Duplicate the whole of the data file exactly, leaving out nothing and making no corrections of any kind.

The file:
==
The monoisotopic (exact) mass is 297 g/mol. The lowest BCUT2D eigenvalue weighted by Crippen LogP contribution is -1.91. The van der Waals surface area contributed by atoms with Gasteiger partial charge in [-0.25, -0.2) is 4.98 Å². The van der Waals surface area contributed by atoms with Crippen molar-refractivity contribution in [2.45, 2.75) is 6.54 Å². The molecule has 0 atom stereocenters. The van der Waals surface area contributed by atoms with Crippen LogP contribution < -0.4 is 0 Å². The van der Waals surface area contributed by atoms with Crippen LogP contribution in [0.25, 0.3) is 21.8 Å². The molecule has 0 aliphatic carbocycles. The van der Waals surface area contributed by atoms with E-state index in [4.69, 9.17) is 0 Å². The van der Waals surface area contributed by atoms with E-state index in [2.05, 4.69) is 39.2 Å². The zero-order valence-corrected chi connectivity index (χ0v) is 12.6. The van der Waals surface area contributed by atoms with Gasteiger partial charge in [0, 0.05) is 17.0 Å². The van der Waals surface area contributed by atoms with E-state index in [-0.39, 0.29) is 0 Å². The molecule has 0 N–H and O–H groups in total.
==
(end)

The monoisotopic (exact) mass is 297 g/mol. The lowest BCUT2D eigenvalue weighted by Crippen LogP contribution is -1.91. The van der Waals surface area contributed by atoms with Gasteiger partial charge in [-0.25, -0.2) is 4.98 Å². The van der Waals surface area contributed by atoms with Crippen molar-refractivity contribution in [2.45, 2.75) is 6.54 Å². The molecule has 0 atom stereocenters. The van der Waals surface area contributed by atoms with Crippen LogP contribution < -0.4 is 0 Å². The van der Waals surface area contributed by atoms with Crippen LogP contribution in [0.25, 0.3) is 21.8 Å². The molecule has 0 aliphatic carbocycles. The van der Waals surface area contributed by atoms with E-state index in [4.69, 9.17) is 0 Å². The van der Waals surface area contributed by atoms with E-state index in [2.05, 4.69) is 39.2 Å². The zero-order valence-corrected chi connectivity index (χ0v) is 12.6. The van der Waals surface area contributed by atoms with Gasteiger partial charge in [0, 0.05) is 17.0 Å². The van der Waals surface area contributed by atoms with E-state index in [-0.39, 0.29) is 0 Å². The molecule has 0 N–H and O–H groups in total.